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DEPARTMENT OF THE ARMY
OF THE SURGEON GENERAL

.OFFICE

5109 LEESBURG PIKE FALLS CHURCH VA 22041-3258
R£PL Y TO AlTENTION

1 May 2000
OF

DASG-HSl
MEMORANDUM FOR SEE DISTRIBUTION SUBJECT: OTSG Policy on Medical Screening for Dietary Supplement Use

1. Ascertaining the use of dietary supplements is an important patient safety issue. This information is needed to evaluate possible medical contra indications, interactions with medications or foods, surgical risks, and education needs. 2. Health care providers must obtain a good medication history, to include not only prescription medications but also over-the-counter medications, herbal preparations, vitamin/mineral supplements or other dietary supplements. Screening personnel will document use of these products on the appropriate patient assessment forms (e.g., electronic patient assessment admission forms; SF 600, Chronological Record of Medical Care; DD Form 2766, Adult Preventative and Chronic Care Flowsheet; DA 3888, Nursing History and Assessment). 3. We must expect that many of our patients consume dietary supplements. Recent surveys show that more than half of the U.S. adult population uses dietary supplements. Reasons for consuming them are diverse: to maintain and/or improve health; assist with weight loss; improve physical performance; and for self-treatment of a medical condition. Some dietary supplements have clear benefits, some have uncertain benefits, and others are unsafe. Some dietary supplements interact with prescribed medications or may increase surgical risk (Encl 1). 4. Health care providers will document adverse events believed due to the use of dietary supplements in the patient's medical record and notify the Pharmacy and Therapeutics (P&T) Committee. Further, providers or the P&T Committee will report adverse events to the FDA (see <http://www.fda.gov/medwatch/how.htm> for reporting information). An adverse event is any event that is fatal, life-threatening, permanently/significantly disabling, requires or prolongs hospitalization, or requires intervention to prevent permanent impairment or damage. 5. My POCs for this action are COl Heath (DSN 761-5959) and l TC Thomas (DSN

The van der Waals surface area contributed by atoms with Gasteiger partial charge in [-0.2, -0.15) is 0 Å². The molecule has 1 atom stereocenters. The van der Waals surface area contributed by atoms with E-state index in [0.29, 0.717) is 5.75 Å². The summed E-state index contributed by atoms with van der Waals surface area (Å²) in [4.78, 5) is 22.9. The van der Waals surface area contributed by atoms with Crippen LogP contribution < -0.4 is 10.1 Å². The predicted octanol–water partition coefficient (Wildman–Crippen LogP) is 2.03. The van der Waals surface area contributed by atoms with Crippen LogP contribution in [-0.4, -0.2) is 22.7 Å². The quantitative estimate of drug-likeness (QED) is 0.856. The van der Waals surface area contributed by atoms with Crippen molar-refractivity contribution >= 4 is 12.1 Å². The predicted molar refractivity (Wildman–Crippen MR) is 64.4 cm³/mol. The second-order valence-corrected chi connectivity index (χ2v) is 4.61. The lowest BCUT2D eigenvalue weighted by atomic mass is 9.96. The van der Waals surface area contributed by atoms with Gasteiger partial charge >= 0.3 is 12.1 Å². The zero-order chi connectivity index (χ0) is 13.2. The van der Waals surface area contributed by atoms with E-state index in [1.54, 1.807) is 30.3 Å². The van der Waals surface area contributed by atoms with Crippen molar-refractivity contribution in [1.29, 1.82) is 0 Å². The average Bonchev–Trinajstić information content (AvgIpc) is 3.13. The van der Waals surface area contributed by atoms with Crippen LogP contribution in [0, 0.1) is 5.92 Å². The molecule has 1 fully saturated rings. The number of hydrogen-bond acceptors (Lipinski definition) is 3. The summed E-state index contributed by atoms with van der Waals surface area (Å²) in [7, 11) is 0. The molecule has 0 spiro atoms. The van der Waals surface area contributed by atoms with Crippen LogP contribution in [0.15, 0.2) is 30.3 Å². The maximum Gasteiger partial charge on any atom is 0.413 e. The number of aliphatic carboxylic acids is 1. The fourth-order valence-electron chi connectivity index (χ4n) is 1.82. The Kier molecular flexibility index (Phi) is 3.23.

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761-3159).

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DASG-HSZ SUBJECT: OTSG Policy on Medical Screening for Dietary Supplement Use FOR THE SURGEON GENERAL:

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Distribution: COMMANDER, EUROPEAN REGIONAL MEDICAL COMMAND COMMANDER, NORTH ATLANTIC REGIONAL MEDICAL COMMAND COMMANDER, SOUTHEAST REGIONAL MEDICAL COMMAND COMMANDER, GREAT PLAINS REGIONAL MEDICAL COMMAND COMMANDER, NORTHWEST REGIONAL MEDICAL COMMAND COMMANDER, PACIFIC REGIONAL MEDICAL COMMAND COMMANDER, 18THMEDCOM COMMANDER,AMEDDCENTERANDSCHOOL Surgeon General Consultants HQ, FORSCOM. ATTN: Command Surgeon HQ, TRADOC, ATTN: Command Surgeon HQ, USAEUR, ATTN: Command Surgeon HQ, USASOC, ATTN: Command Surgeon

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INFORMATION PAPER

DASG-HSZ
24 April 2000 SUBJECT: Potential Adverse Effects of Dietary Supplements Provide basic guidance for health care providers regarding

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1. PURPOSE.

dietary supplements.

2. FACTS.